Looking back to the Russian revolution from the 21st century

November 5, 2021

By Simon Pirani. This article first appeared in Jangaran (Awakening), the multilingual humanist journal   

We are now separated from the Russian revolution by more than a century. The Soviet Union, which that revolution brought into existence, collapsed thirty years ago. But the revolution remains an inspiring example of mass popular action that brought about fundamental social and political change.

It is important to retain in our collective memory just how wide and deep that popular movement was.

The revolution began in St Petersburg (then named Petrograd) in the freezing winter of early 1917, two-and-a-half years into the first world war, in which hundreds of thousands of Russians had already died. Women, ground down by long days at factory jobs and ever-longer bread queues, started the revolt.

Women workers demonstrating in 1917. The banner says: “If woman is a slave, there will be no freedom. Long live the equality of women”

Women workers mounted pickets to make their better-paid male counterparts join their protest. Crowds flooded into the centre of St Petersburg to demonstrate. A key turning point was when the police force, unable to hold back the human tide, called in the army. The conscript soldiers – mostly young men from the countryside who didn’t want to fight for the Russian tsar (emperor) – joined the revolt. The three-hundred-year-old empire collapsed overnight.

After this first revolution in February, and the installation of a provisional government of liberal politicians who had opposed tsarism, the movement accelerated, coalescing around the demand for “bread, peace and land”. “Bread” meant solving the food supply crisis; “peace” meant stopping the war now, not later; and “land” meant justice as a hundred million peasants saw it – that land should belong to those who worked it, not to landlords, church or state.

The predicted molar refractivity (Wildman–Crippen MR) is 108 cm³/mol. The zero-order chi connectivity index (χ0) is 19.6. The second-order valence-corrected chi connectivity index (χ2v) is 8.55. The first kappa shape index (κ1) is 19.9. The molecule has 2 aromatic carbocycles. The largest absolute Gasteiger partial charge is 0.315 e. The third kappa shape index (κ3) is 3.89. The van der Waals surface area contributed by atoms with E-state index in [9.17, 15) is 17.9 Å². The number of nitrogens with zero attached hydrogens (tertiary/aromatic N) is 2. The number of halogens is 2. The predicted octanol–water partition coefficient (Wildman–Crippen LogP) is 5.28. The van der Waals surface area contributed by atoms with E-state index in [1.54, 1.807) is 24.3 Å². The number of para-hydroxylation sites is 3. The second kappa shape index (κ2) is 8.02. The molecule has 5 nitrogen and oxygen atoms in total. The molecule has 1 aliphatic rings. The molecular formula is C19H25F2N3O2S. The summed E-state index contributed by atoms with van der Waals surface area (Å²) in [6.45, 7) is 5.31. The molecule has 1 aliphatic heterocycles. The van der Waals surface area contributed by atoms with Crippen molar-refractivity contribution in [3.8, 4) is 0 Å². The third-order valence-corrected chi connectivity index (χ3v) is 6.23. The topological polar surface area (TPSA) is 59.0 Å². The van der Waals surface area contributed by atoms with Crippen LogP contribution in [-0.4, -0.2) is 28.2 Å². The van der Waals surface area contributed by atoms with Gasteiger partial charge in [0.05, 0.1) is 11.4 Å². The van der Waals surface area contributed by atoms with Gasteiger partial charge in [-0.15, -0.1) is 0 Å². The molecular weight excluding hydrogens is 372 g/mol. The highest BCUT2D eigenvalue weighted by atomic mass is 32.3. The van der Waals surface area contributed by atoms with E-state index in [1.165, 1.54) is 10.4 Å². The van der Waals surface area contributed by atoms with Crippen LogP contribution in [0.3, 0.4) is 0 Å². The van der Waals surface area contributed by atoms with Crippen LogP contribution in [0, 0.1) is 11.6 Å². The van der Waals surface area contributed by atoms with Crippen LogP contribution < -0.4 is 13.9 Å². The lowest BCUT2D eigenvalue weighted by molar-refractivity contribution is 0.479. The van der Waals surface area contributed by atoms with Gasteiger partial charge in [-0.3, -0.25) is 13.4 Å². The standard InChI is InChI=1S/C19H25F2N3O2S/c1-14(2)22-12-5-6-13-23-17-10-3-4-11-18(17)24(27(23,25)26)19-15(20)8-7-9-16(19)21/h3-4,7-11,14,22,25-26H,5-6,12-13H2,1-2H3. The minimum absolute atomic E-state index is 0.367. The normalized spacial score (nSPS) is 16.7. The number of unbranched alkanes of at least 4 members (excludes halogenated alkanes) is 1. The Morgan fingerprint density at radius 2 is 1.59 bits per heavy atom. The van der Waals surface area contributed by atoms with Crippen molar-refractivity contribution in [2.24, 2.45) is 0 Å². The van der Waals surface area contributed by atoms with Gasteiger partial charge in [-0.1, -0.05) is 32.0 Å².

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Social and ecological crisis: it’s about living differently

September 21, 2021

Review by Simon Pirani of The Imperial Mode of Living: everyday life and the ecological crisis of capitalism (Verso, 2021), by Ulrich Brand and Markus Wissen

Download this book review as a PDF

Imagine, if you will, a British trade union branch that votes to oppose expansion of the local airport. After their meeting, some members head for the pub.

“That was a good decision. It’s not working class people flying in those planes”, says Tom.

“But working class people do fly”, says Richard. “My neighbour is a working class person. He goes to Portugal twice a year with his whole family. And he drives a BMW. We’ll never protect the environment if people like that don’t wake up.”

Harriet chips in. “Your neighbour is an exception. Most working class people will be lucky to get one holiday abroad during the year. And we’ll never win them to the cause of transition away from fossil fuels by asking them to make personal sacrifices. Why should they?”

For crying out loud, comrades. You haven’t even got the beer in yet, and you’re recycling stereotypes. You’re talking about individuals “waking up”, or about whether “we” (who?!) will ask them to sacrifice.  

Earth Day 1970: a student smells a magnolia through a gas mask in New York. Were the 1970s a missed opportunity?

At this point in the conversation – and believe me, I have sat through similar ones – I would be hoping for someone to remind us that it just isn’t that simple, to talk about the social and economic structures that underlie consumption … and to suggest that maybe it’s “our” thinking that needs to shift, towards better understanding these structures and the way they shape workers’ lives in rich countries.

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Defining the “imperial mode of living”

September 21, 2021

This excerpt is reproduced with thanks from The Imperial Mode of Living by Ulrich Brand and Markus Wissen. Translation by Zachary Murphy King. It goes with a People & Nature review, here.

Defining the concept

The core idea of the concept is that everyday life in the capitalist centres is essentially made possible by shaping social relations and society–nature relations elsewhere, i.e. by means of (in principle) unlimited access to labour power, natural resources and sinks – ecosystems (such as rainforests and oceans in the case of CO2) that absorb more of a particular substance than they emit into their environment – on a global scale.[1]